How to Produce Superior Sealed Parts with Fluoroelastomers Bonded to Metal

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Many industrial equipment parts and components use rubber seals to protect them from harmful chemicals, fluids and gases. Shaft seals, cylinder head gaskets, oil seals and packers all require rubber seals when used in harsh environments and applications such as the automotive, processing and oil & gas industries.

These parts and components rely on rubber-to-metal bonding for structural support. However, it’s always been extremely challenging to find an adhesive system that effectively bonds fluoroelastomers to metal substrates. Mainly due to their non-stick characteristics. The very same characteristics that enable them to repel and resist moisture, chemicals, heat and cold also repel the adhesives. So, how do you achieve a strong, durable grip using these materials?

Now there’s a simple one-step alternative adhesive system that bonds certain AFLAS® fluoroelastomers to metal. Recent ASTM D-429 (Method B) tests have effectively bonded two different AFLAS FEPM-based grades to carbon steel using the MEGUM® W-2525 waterborne adhesive system. This one-coat, clear adhesive was specifically designed for bonding elastomeric compounds to metal. Researchers evaluated MEGUM W-2525 with AFLAS 600X and AFLAS 100S, and achieved 100% rubber retention and high peel strength with both grades.

AGC customers now have a proven adhesion system to produce rubber-sealed metal components that have the outstanding durability of a fluoroelastomer.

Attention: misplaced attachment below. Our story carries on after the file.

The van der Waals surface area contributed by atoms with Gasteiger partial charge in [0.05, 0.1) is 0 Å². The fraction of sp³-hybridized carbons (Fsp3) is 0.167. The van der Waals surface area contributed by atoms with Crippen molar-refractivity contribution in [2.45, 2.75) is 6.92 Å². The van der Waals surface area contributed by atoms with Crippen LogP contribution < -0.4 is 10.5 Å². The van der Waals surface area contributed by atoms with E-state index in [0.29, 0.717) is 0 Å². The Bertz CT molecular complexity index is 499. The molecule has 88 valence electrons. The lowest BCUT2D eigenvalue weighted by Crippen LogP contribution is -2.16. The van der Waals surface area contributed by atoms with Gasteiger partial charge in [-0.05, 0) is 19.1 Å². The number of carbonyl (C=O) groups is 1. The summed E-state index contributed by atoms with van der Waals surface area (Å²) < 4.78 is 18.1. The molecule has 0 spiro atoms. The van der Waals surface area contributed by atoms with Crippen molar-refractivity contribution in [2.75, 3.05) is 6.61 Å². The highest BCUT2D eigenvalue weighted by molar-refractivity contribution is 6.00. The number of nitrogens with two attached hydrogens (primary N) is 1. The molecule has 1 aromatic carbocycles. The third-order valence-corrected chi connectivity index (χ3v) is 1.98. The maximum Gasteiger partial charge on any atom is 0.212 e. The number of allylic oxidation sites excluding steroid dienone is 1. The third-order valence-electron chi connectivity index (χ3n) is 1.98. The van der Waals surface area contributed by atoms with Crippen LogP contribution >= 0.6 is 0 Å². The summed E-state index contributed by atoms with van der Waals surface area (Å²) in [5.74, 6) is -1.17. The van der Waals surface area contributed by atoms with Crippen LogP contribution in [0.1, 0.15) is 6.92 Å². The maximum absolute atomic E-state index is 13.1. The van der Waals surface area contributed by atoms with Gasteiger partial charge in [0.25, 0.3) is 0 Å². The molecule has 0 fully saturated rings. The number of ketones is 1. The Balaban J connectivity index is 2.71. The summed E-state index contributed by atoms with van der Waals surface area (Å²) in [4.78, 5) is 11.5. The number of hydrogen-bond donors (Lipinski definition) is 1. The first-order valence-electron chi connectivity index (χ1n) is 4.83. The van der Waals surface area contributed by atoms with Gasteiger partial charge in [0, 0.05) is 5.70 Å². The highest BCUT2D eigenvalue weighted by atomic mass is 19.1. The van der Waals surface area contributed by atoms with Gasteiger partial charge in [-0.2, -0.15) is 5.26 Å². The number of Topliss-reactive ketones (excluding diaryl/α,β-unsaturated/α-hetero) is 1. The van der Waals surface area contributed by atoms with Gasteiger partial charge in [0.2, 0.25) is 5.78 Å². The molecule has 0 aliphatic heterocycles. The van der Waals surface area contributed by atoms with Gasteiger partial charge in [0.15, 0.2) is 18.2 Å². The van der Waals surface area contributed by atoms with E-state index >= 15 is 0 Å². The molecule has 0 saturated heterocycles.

How is the adhesion tested?

ASTM D429’s Method B test measures the force necessary to separate the rubber from a metal surface. The data indicates the strength of adhesion along a line across the width of the rubber strip separates from a metal plate at a 90-degree angle.

The process:

  1. Vulcanize (press-mold) a strip of rubber to a piece of metal that is 1.6mm thick by 25mm wide by 60mm long. Use a 25mm by 25mm bonded area in the middle of the metal piece.
  2. Place the test specimen in the jaws attached to the fixed grip with the separating edge toward you.
  3. Before applying the load, strip the rubber from the metal plate with a sharp knife.
  4. Place the metal in the grip, and apply a steady load at a test speed of 2.0 in./min until separation is complete. ASTM D429 Method B requires a constant rate (speed) of 2 – 0.2 in./min.
  5. Record the force vs. displacement in pounds per square inch of length of the peel line.

Seal Applications

  • Shaft seals
  • Cylinder head gaskets
  • Oil seals
  • Spring-energized seals

What are fluoroelastomers?

A fluoroelastomer is a fluorocarbon-based synthetic rubber engineered to thrive in harsh environments. Fluoroelastomer properties display outstanding resistance to heat, bases, many solvents, ozone and steam. Equipment parts and components us them for demanding applications. This includes oil and gas exploration and recovery, chemical processing, wire and cable construction, heavy equipment, food handling, pharmaceutical manufacturing and automotive industries. 

More about AFLAS 600X

AFLAS 600X is ideal for molded products like durable packers, bladders, gaskets and O-rings. Products made of AFLAS 600X last longer in the wet, high-pressure, amine- and base-rich environments of oil and gas recovery. Furthermore, they do not deteriorate under prolonged exposure at 230 °C. Also, the parts exhibit excellent electrical and thermal resistance.

More about AFLAS 100S

AFLAS 100S enhances performance in applications including durable packers, bladders, gaskets and O-rings. It is resistant to acids, bases, solvents, hydrocarbon, sour oil and amines, as well as extreme temperature ranges and high-pressure environments.

To learn more, click here to download a technical datasheet.

AGC Chemicals